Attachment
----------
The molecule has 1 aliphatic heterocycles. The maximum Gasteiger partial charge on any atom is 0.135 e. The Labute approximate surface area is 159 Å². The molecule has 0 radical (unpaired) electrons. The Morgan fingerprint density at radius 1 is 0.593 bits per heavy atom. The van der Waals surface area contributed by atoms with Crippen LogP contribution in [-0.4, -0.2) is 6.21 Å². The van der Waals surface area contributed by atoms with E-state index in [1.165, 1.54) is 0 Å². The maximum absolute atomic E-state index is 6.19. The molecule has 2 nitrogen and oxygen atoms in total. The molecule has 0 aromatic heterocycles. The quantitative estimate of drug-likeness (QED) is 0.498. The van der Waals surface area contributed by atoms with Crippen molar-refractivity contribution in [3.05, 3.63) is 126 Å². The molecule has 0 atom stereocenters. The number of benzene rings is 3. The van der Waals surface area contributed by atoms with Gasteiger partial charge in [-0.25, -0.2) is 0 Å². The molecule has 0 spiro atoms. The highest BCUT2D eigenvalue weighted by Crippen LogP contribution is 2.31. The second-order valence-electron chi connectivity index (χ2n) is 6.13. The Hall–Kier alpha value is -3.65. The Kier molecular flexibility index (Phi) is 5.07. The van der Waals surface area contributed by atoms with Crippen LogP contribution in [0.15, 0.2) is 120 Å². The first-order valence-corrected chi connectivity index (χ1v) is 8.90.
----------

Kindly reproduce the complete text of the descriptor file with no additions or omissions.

The molecule has 1 aliphatic heterocycles. The maximum Gasteiger partial charge on any atom is 0.135 e. The Labute approximate surface area is 159 Å². The molecule has 0 radical (unpaired) electrons. The Morgan fingerprint density at radius 1 is 0.593 bits per heavy atom. The van der Waals surface area contributed by atoms with Crippen LogP contribution in [-0.4, -0.2) is 6.21 Å². The van der Waals surface area contributed by atoms with E-state index in [1.165, 1.54) is 0 Å². The maximum absolute atomic E-state index is 6.19. The molecule has 2 nitrogen and oxygen atoms in total. The molecule has 0 aromatic heterocycles. The quantitative estimate of drug-likeness (QED) is 0.498. The van der Waals surface area contributed by atoms with Crippen molar-refractivity contribution in [3.05, 3.63) is 126 Å². The molecule has 0 atom stereocenters. The number of benzene rings is 3. The van der Waals surface area contributed by atoms with Gasteiger partial charge in [-0.25, -0.2) is 0 Å². The molecule has 0 spiro atoms. The highest BCUT2D eigenvalue weighted by Crippen LogP contribution is 2.31. The second-order valence-electron chi connectivity index (χ2n) is 6.13. The Hall–Kier alpha value is -3.65. The Kier molecular flexibility index (Phi) is 5.07. The van der Waals surface area contributed by atoms with Crippen LogP contribution in [0.15, 0.2) is 120 Å². The first-order valence-corrected chi connectivity index (χ1v) is 8.90.